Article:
Monday, April 26, 2010

Wizard of Oz Coincidence Alert -- The Eye of an Artist

A fellow vendor at the North Coast Nature Festival this past Saturday strolled up to my table to chat for a minute, and I showed him a matted 8x10 of "Over the Rainbow." I explained that the day this photo was taken, August 25th, happened to coincide with the 70th anniversary of the Wizard of Oz movie release. Sure looked like Munchkinland in the Land of Oz to me!

The vendor, an old hippie with a white beard and a long gray ponytail who sold metal lawn ornaments such as buzzards, sharks, and wine holders, laughed a loud geezerly laugh. "That's Jerusalem Artichoke!"

"Um, what's that? Is there any special meaning behind Jerusalem Artichoke?"

The vendor got a strange expression on his face like he didn't want to hurt my feelings. Seeing that my curiosity wasn't going to just go away, he almost blushed. "They're weeds."

As he walked away I thought to myself how amazing it was that the eye of an artist could transform what others saw as a weed into a magnificently wondrous flower from a realm existing over the rainbow.

Then it was time to close down for the night, to start all over again on Sunday morning. And here I was, needing to get to Mass. I had tracked down a church in a nearby city and went there Saturday evening. Posted on the bulletin board was a display featuring the Seven Gifts of the Holy Spirit. One of the posters was marked "Awe and Wonder" and featured a picture of Niagrara Falls, ... complete with a rainbow. Another poster was marked "Courage" and featured, of all things, a picture of the Cowardly Lion receiving a medal. Looked like I had found the right church!

Sunday morning dawned bright and sunny, and I was walking to the Rocky River Nature Center for the second day of the art show sponsored by the Cleveland Metroparks. I first heard singing and then saw ... a happy little bluebird fly ... for real. So of course that got me thinking of "Somewhere Over the Rainbow."

The matted photo of Oz, since it had now become slightly embarrassing, was left to sit at the very bottom of the stack, hidden and out of sight. Until Sunday afternoon, when an art major sifted through each and every picture until she came face to face with Munchkinland in all its glory with the Jerusalem Artichoke in full bloom. I described to this kind and smiling lady about how the photo had been taken on the 70th anniversary of the Wizard of Oz, and she replied, "Yes, I see it. Isn't the eye of an artist amazing?"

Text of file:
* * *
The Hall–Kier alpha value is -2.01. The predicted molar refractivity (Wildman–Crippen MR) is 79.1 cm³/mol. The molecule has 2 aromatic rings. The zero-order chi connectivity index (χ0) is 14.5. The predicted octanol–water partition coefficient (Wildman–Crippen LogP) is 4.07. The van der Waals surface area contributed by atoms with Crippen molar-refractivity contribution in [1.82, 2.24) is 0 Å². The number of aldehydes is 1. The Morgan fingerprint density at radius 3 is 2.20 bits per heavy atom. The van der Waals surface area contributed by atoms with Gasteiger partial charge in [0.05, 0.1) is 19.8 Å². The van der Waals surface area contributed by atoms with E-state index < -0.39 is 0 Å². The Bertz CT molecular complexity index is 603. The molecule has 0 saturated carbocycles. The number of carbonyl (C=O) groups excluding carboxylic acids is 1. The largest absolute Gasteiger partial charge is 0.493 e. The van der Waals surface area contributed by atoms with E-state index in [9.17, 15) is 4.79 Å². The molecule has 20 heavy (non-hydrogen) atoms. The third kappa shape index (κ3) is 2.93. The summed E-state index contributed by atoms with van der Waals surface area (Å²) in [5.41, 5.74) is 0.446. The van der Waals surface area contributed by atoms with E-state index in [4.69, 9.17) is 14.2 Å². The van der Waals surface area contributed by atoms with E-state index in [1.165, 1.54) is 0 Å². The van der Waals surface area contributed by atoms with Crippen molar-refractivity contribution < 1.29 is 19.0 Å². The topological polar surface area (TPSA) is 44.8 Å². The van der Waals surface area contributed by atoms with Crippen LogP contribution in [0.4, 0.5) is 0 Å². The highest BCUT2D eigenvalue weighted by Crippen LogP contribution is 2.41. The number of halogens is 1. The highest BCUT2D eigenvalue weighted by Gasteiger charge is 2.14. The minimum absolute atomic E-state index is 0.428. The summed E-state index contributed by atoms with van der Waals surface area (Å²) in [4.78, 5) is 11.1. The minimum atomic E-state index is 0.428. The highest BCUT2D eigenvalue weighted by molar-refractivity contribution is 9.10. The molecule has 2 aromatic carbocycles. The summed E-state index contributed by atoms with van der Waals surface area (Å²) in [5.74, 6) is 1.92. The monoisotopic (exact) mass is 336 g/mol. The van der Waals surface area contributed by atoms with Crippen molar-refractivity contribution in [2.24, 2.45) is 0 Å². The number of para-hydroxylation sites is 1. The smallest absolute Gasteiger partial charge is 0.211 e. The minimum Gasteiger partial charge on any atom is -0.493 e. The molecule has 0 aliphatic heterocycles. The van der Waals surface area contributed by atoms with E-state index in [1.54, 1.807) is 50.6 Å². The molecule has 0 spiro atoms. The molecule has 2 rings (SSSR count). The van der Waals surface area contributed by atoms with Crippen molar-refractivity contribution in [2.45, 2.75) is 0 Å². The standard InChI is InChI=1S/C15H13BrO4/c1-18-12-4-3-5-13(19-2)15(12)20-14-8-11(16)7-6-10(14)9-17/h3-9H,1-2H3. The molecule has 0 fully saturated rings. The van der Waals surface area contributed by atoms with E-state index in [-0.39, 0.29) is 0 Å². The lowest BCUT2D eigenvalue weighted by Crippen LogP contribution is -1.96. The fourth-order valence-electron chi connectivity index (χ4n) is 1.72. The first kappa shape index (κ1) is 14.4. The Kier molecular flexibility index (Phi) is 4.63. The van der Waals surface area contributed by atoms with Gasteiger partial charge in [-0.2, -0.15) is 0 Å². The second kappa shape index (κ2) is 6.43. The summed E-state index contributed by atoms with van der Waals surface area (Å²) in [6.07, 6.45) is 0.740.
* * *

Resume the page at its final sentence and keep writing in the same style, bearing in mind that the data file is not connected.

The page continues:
After the show, I looked up "Jerusalem Artichoke" on Google. According to Wikipedia, it's a species of sunflower with an edible tuber that can be used as a root vegetable. It was also part of a pyramid scheme in the Midwest in the 1980's when speculators encouraged farmers to plant it, promising that this vegetable would soon become one of America's favorites.

What can I say? Pay no attention to the man behind the curtain ...


Mary said...

Oh I loved this post.
What's the old saying?
One man's weed is another man's flower??? something like that!

I happen to favor "wild flowers"

and the comment by the woman was fantastic!!

Thanks for you kind and encouraging words regarding my "finished" painting. I am so glad I kept at it.

Bren said...

Love your story and my hubby is one of those odd balls who plants J. artichoke, it tastes a little like a potato :-)
The story tells a lot about what we see and how we see it and that everything has value, so glad you shared this. And the picture itself is beautiful, whimsical.

Bren said...

PS: Alright Country, you have fine tuned eyes! I did see the feather, but now I'm going to go have a good look, through your eyes :-) Hope you had a great time at the festival, sounds like fun.

Teresa Mallen said...

Well I think many weeds are beautiful. I fill vases with all sorts of them throughout the summer. As the Jerusalem Artichoke is quite pretty as well as edible by humans and animals, I think it is a winner. Beautiful photo!

Linda Pruitt said...

I love Jerusalem Artichokes! Weed or not! That fella doesn't know what he is missing!

Wendy Mould said...

Hi, I think it is a great picture and I know I have drawn many a weed that once is noted with an artist eye looks fabulous. I always find every show has its own stories and surprises. Sounds like this one did for you as well.

Thanks for the lovely comments on my pictures. It is great to that encouragement from a fellow artist.

Mary said...

Love the story! One man's weed is another woman's Munchkinland...or something like that. It is a beautiful photo and it is what you see it to be in your own heart...that is what art is all about.

EcoRover said...

Great story! The great American heartland is still a place full of dreamers looking to make a quick buck. Knapweed (considered the most noxious weed in Montana) was intentionally introduced by apiarists for honey bees. A few years ago, canola was all the rage. Now we're turning corn into biofuel (and taking big subsidies & raising food prices to do it).

Maria said...

what a gorgeous photo -i love the mist

Janie said...

I think the photo's beautiful. To my eye, those are not weeds! They look magical to me.

Bren said...

Glad to see you resurface in blogger land, I expect you've been creatively busy :-) Re your comment on what I considered a disaster, wish I had waiting for feedback because you & others have certainly given me pause. A lesson learned, I'll not be so quick to dismiss something I think isn't working until I give it time to gestate :-)
Thanks so much for your encouragement and support of my efforts!

Annie said...

Dear CC - just read your long comment. My heart is so sadden for the woman you referred to. I have to agree, terrible times ahead for us.

Gary Keimig said...

your "weeds" certainly did make the scene. As you said It is what can be trnsformed by the artist that becomes art and a thing of beauty.